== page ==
An investment in the units provides a means for diversifying an investor’s portfolio or hedging exposure to changes in oil prices. An investment in the units allows both retail and institutional investors to easily gain exposure to the crude oil market in a transparent, cost-effective manner.

The Benchmark Futures Contract will be changed from the near month contract to the next month contract over a four-day period. Each month, the Benchmark Futures Contract will change starting at the end of the day on the date two weeks prior to expiration of the near month contract for that month. During the first three days of the period, the applicable value of the Benchmark Futures Contract will be based on a combination of the near month contract and the next month contract as follows: (1) day 1 will consist of 75% of the

52


 
 

TABLE OF CONTENTS

then near month contract’s total return for the day, plus 25% of the total return for the day of the next month contract, (2) day 2 will consist of 50% of the then near month contract’s total return for the day, plus 50% of the total return for the day of the next month contract, and (3) day 3 will consist of 25% of the then near month contract’s total return for the day, plus 75% of the total return for the day of the next month contract. On day 4, the Benchmark Futures Contract will be the next month contract to expire at that time and that contract will remain the Benchmark Futures Contract until the beginning of following month’s change in the Benchmark Futures Contract over a four-day period.

On each day during the four-day period, the General Partner anticipates it will “roll” USBO’s positions in oil interests by closing, or selling, a percentage of USBO’s positions in oil interests and reinvesting the proceeds from closing those positions in new oil interests that reflect the change in the Benchmark Futures Contract.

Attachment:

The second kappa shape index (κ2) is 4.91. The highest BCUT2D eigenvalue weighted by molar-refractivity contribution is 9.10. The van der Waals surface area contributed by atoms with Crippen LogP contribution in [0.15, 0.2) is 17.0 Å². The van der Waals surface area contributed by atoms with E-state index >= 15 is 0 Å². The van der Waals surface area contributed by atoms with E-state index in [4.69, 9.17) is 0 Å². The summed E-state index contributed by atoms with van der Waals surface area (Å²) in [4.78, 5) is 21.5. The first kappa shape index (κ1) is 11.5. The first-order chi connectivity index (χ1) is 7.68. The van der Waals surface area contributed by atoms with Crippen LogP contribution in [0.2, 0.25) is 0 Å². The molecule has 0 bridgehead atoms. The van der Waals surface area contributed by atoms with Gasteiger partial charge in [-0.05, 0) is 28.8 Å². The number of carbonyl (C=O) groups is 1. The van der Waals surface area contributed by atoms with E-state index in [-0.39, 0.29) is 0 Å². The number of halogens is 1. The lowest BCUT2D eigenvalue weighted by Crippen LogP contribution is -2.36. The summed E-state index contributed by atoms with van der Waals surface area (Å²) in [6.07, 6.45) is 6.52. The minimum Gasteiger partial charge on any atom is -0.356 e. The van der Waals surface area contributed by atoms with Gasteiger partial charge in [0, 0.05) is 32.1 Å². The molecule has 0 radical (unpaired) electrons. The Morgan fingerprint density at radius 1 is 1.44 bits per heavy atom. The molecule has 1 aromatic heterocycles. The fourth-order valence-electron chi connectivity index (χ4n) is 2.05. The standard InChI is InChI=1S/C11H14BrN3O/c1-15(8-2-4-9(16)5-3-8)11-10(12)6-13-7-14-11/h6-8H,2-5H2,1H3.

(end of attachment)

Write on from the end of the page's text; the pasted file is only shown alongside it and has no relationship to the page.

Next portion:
The anticipated monthly dates on which the Benchmark Futures Contract will be changed and the Crude Oil Interests will be “rolled” in 2010 and subsequent years will be posted on USBO’s website at www.unitedstatesbrentoilfund.com, and will be subject to change without notice.

The General Partner believes that market arbitrage opportunities will cause changes in USBO’s unit price on the NYSE Arca to closely track changes in USBO’s NAV. The General Partner believes that changes in USBO’s NAV in percentage terms will closely track the changes in percentage terms in the Benchmark Futures Contract in, less USBO’s expenses.

The expected correlation of the price of USBO’s units, USBO’s NAV and the price of the Benchmark Futures Contract is illustrated in the following diagram:

[GRAPHIC MISSING]

The General Partner will employ a “neutral” investment strategy intended to track changes in the price of the Benchmark Futures Contract regardless of whether the price goes up or goes down. USBO’s “neutral” investment strategy is designed to permit investors generally to purchase and sell USBO’s units for the purpose of taking positions indirectly in Brent crude oil in a cost-effective manner, and/or to permit participants

53


 
 

TABLE OF CONTENTS

in the crude oil or other industries to hedge the risk of losses in their crude oil-related transactions. Accordingly, depending on the investment objective of an individual investor, the risks generally associated with taking positions in crude oil and/or the risks involved in hedging may exist. In addition, an investment in USBO involves the risk that the changes in the price of USBO’s units will not accurately track the changes in the Benchmark Futures Contract.

USBO’s total portfolio composition will be disclosed each day that the NYSE Arca is open for trading, on USBO’s website at www.unitedstatesbrentoilfund.com. The website disclosure of portfolio holdings will be made daily and will include, as applicable, the name and value of each Crude Oil Interest, the specific types of Other Crude Oil-Related Investments and characteristics of such Other Crude Oil-Related Investments, Treasuries, and the amount of cash and/or cash equivalents held in USBO’s portfolio. USBO’s website is publicly accessible at no charge. USBO’s assets will be held in segregated accounts pursuant to the Commodity Exchange Act and CFTC regulations.